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Alternative Dispute Resolution in the sports arena: It's a knock-out!


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Alternative Dispute Resolution in the sports arena: It's a knock-out!

Webber Wentzel

26th March 2024


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In the exhilarating arena of sports, where passion collides with precision and triumph meets tribulation, conflicts are as inevitable as the roar of the crowd. Beyond the field a compelling competition unfolds — one that takes place in the boardrooms, locker rooms, and negotiation tables. Alternative dispute resolution (ADR) mechanisms can assist with resolving disputes, where disputes cannot be settled with the simple blow of a whistle. 

ADR offers an alternative to litigation where parties in a dispute reach a settlement outside of court. A neutral third party, known as the mediator or the arbitrator, assists the parties to resolve the dispute. This is a more advantageous method of dispute resolution, as it is more cost effective and flexible as compared to litigation. The sports realm relies heavily on tribunals such as the Court of Arbitration for Sport (CAS) and the FIFA Football Tribunal (FIFA Tribunal).


The CAS is situated in the midst of the sports dispute settlement process. Established in 1984, CAS serves as the ultimate dispute resolution mechanism within the sporting realm. From contested doping allegations from the World Anti-doping Agency (WADA) to contractual disagreements between athletes and their teams, CAS provides a neutral and specialised forum where both parties can seek a fair and final resolution. Operating independently of any sporting organisation, the court upholds a standard of impartiality and expertise, drawing from a roster of legal experts and arbitrators with a deep understanding of the intricacies of sports law. A platform is provided to achieve a legally binding award, which is based on the Code of Sport-related Arbitration CAS stands as the bastion of justice in the sports arena, with the foundation of fairness and integrity.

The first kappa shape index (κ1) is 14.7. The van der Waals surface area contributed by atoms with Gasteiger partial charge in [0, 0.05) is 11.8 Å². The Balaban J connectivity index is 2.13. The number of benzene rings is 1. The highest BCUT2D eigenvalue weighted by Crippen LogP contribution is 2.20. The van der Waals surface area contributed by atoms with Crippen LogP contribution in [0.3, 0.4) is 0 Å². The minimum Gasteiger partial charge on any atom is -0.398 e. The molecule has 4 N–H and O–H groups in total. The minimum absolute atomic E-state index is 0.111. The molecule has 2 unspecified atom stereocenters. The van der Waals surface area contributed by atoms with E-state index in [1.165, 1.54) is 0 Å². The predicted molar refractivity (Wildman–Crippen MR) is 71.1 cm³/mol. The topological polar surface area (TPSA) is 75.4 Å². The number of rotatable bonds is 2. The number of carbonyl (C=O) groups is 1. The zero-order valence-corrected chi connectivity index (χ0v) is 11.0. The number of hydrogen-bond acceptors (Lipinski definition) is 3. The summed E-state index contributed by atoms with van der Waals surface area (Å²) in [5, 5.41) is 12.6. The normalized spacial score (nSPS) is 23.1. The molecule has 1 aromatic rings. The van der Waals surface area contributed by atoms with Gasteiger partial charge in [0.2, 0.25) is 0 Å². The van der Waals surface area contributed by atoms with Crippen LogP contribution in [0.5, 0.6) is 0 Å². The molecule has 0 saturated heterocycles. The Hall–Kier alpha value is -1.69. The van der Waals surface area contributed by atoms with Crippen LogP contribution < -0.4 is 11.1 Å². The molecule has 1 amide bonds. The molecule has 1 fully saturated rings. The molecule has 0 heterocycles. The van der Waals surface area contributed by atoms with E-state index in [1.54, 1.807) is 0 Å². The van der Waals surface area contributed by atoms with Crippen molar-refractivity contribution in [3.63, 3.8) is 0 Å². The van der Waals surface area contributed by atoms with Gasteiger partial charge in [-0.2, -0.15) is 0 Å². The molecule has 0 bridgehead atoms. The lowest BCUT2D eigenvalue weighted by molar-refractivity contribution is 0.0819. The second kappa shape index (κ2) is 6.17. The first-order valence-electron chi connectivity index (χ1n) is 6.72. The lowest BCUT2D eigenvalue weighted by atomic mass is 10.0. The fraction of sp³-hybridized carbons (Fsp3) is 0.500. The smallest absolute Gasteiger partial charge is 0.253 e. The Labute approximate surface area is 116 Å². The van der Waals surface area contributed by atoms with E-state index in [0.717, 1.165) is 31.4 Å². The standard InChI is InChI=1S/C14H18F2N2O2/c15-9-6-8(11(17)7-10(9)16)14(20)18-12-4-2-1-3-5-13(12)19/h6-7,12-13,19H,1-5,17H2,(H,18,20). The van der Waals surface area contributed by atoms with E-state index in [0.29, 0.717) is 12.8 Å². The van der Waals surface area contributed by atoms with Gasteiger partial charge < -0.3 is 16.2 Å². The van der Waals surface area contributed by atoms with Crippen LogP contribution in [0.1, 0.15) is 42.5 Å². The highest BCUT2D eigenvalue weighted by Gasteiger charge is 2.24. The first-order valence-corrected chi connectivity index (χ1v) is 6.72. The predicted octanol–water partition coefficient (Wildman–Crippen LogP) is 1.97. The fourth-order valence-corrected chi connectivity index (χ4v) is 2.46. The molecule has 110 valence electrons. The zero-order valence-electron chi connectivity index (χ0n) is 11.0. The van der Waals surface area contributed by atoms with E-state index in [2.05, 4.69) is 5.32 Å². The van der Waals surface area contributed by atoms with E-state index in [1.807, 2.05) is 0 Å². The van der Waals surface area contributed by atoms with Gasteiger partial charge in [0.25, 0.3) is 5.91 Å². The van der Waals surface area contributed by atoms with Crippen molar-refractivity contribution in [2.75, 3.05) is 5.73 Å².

The FIFA Tribunal combines the existing FIFA decision-making bodies into a single unit to assist with dispute resolution and decisions on regulatory matters. This will simplify all governance elements and deliver a better decision-making system. The FIFA Tribunal comprises three chambers: the Dispute Resolution Chamber; the Players' Status Chamber; and the Agents Chamber. Adding a dash of innovation to the procedural symphony, specific rules govern this footballing tribunal, ushering in a new era of clarity and accessibility. Among the notable changes, the proceedings are now free of charge when involving at least one natural person, the window to settle procedural costs has shrunk to a brisk 10 days, and a nimble expedited process for preliminary matters ensures swift resolutions. Most intriguingly, the introduction of a voluntary and cost-free mediation process offers parties a collaborative avenue for resolution, transforming the FIFA Tribunal into not just an arbiter of conflicts but a beacon of progressive and equitable decision-making.


As our courts are filling up with a backlog of court cases, ADR emerges as a bespoke solution, extending an inviting haven for concerns to find resonance. ADR, with its economical allure and laid-back ambience, unfolds within the discreet confines of privacy. It stands as a beacon for sports luminaries entangled in time-sensitive disputes or grappling with the ceaseless orchestration of sporting events. Here, amidst the realm of ADR, the disputing parties wield the reins, steering their conflicts towards resolution with a sense of empowerment.

Unlike the decisive blow of a referee's whistle, ADR offers a nuanced and strategic approach to dispute resolution. In this arena of conflict and resolution, where the stakes are high and the outcomes impact not just the athletes, but entire organisations and communities, the adoption of ADR emerges as a vital tool for sustaining the integrity and harmony of the sports world.

Written by Ayanda Khumalo, Partner & Danica Jonker, Candidate attorney, Webber Wentzel



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